Pupils’ confiscated goods go on display at Museum of Childhood

A cabinet of goods collected from classrooms going on display in the exhibition at the V&A Museum of

A cabinet of goods collected from classrooms going on display in the exhibition at the V&A Museum of Childhood - Credit: Archant

Confiscated objects - ranging from pea-shooters to make up - taken from school pupils are to be put on display in a new exhibition.

A cabinet of items confiscated from pupils going on display in the exhibition at the V&A Museum of C

A cabinet of items confiscated from pupils going on display in the exhibition at the V&A Museum of Childhood - Credit: Archant

Artist and teacher Guy Tarrant has collected an array of goods from naughty boys and girls over the course of 15 years teaching in schools across London.

Plastic toys going on display in the exhibition at the V&A Museum of Childhood

Plastic toys going on display in the exhibition at the V&A Museum of Childhood - Credit: Archant

The items are now set to be displayed in an eight month exhibition at Bethnal Green’s V&A Museum of Childhood.

Creepy crawlies going on display in the exhibition at the V&A Museum of Childhood

Creepy crawlies going on display in the exhibition at the V&A Museum of Childhood - Credit: Archant

Among the objects which will give the public a rare peak into life in the classroom are homemade games, jewellery and improvised missiles – as well as the obligatory pea shooter.

'Floor debris' going on display in the exhibition at the V&A Museum of Childhood

'Floor debris' going on display in the exhibition at the V&A Museum of Childhood - Credit: Archant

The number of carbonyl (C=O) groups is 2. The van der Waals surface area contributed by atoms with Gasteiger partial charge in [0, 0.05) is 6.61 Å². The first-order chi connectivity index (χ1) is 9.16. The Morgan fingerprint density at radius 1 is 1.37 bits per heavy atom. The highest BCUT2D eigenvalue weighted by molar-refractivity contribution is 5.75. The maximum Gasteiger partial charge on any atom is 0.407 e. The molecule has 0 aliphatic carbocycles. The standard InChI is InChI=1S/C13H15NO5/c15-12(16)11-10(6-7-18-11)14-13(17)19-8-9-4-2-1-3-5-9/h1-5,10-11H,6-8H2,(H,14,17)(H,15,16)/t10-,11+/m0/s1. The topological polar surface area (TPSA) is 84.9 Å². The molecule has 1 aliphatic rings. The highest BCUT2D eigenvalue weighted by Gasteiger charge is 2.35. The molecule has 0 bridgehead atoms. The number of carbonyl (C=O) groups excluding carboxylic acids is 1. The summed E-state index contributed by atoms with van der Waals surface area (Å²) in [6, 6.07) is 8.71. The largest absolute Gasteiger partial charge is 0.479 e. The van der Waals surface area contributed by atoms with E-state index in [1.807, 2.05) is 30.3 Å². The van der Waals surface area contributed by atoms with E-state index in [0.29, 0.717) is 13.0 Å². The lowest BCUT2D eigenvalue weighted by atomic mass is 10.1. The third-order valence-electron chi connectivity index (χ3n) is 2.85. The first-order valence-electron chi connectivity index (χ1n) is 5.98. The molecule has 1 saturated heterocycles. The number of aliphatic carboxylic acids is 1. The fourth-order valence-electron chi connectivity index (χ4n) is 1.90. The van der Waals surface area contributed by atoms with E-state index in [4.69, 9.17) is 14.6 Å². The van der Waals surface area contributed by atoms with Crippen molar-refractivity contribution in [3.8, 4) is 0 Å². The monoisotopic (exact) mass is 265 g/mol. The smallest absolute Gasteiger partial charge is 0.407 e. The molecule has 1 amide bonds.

Toy guns, colourful plastic toys and decorated pieces of paper also feature heavily.


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Guy, who has been an artist since 1987, said they represent a unique insight into the “elaborate lives of young people”.

“Since qualifying as a teacher my art practice has concentrated specifically on school pupil interactions involving play and resistant behaviours,” he said.

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“The objects in the cabinets evidence playful activities that reject and evade rules, activities that are impulsive, free and with a touch of danger.”

The exhibition promises to captivate parents and children alike, as it offers a glimpse into the enduring mischievous side of pupils during their school years.

It features objects collected by teachers from more than 150 of London’s schools by Guy and other teachers.

The exhibition, at the museum in Cambridge Heath Road, opens on Saturday, November 9, and will run until June next year. For more information, visit www.museumofchildhood.org.uk

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